Recent, abnormally warm weather aside, with winter in full-swing, students have started getting their seasonal flu shots. Many places offer free flu shots, encouraging people to get vaccinated early in order to prevent spread of disease. This flu season, Millersville University offered another incentive for students to get their flu shots: a free movie ticket.
Students who went to get a free flu shot at the SMC Atrium on Monday, Jan. 30 from 11 a.m. to 2 p.m. would also get a free ticket to see a screening of “Hilleman – A Perilous Quest to Save the World’s Children” on Tuesday, Feb. 7 at the Ware Center in downtown Lancaster. The film is about Dr. Maurice Hilleman, who developed the measles-mumps-rubella (MMR) vaccine and invented the first-ever vaccine against cancer. Dr. Hilleman dedicated much of his time and research to diseases that affected children. Directed by Donald Rayne Mitchell, “Hilleman – A Perilous Quest to Save the World’s Children” won the Scinema 2016 Best Documentary.
MU received a grant from the Mid-Atlantic Arts Foundation to fund the On Screen/In Person film series. This film is one of several movies in this series that emphasizes timely topics (such as vaccinations). Similar to other screenings in this series, “Hilleman – A Perilous Quest to Save the World’s Children” was preceded by a pre-show community panel at 6:15PM and followed by a Q&A session with the film’s director. This discussion-friendly set-up invites discussion and encourages viewers to think critically about these relevant issues.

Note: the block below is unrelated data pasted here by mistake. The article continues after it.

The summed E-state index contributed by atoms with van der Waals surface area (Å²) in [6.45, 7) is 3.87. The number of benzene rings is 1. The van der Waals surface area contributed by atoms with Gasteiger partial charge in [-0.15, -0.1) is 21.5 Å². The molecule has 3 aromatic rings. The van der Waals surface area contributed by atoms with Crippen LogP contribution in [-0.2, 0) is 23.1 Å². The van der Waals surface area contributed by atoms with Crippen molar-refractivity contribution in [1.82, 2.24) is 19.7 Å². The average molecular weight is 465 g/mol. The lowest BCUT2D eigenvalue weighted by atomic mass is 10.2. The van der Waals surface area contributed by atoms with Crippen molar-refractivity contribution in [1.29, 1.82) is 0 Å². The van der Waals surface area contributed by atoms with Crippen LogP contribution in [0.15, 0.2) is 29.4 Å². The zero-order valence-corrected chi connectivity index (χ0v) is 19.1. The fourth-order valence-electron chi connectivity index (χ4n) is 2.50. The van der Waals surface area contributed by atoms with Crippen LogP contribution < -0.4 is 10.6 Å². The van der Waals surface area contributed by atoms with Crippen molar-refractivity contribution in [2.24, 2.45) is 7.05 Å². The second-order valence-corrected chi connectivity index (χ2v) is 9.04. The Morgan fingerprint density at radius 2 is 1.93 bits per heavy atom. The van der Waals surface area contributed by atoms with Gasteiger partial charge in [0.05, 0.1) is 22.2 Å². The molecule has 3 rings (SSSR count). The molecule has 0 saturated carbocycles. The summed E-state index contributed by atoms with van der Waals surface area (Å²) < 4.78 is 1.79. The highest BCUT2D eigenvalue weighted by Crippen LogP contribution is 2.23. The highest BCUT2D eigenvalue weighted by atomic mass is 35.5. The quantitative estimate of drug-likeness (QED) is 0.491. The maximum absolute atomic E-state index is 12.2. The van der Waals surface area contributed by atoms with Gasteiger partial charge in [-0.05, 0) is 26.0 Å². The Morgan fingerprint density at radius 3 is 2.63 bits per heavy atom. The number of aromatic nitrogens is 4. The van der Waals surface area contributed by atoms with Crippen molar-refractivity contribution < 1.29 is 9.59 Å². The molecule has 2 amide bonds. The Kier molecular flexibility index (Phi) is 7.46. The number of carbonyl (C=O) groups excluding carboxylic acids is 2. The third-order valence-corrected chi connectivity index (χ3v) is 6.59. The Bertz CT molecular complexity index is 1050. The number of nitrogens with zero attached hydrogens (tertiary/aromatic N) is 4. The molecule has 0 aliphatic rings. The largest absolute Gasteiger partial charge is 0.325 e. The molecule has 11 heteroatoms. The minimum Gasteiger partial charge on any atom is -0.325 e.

“[The series] brings not only important new films to the community but the directors along with them,” says Barry Kornhauser, assistant director of campus and community engagement. “We’re excited to be planning all of these activities; engaging both the community and the campus.”
“Hilleman – A Perilous Quest to Save the World’s Children” highlights the current debate on vaccinations (i.e. people choosing not to vaccinate their children versus people advocating for herd immunity) and also provides an incentive for MU students to get flu shots of their own. If you missed this event, keep your eyes peeled for the On Screen/In Person screening at the Ware Center.
For those who did not get the free ticket with their flu shot, tickets cost $7 for adults and $5 for senior citizens. For students interested in this series or other screenings, please visit http://www.artsmu.com/ for future screenings and ticket prices.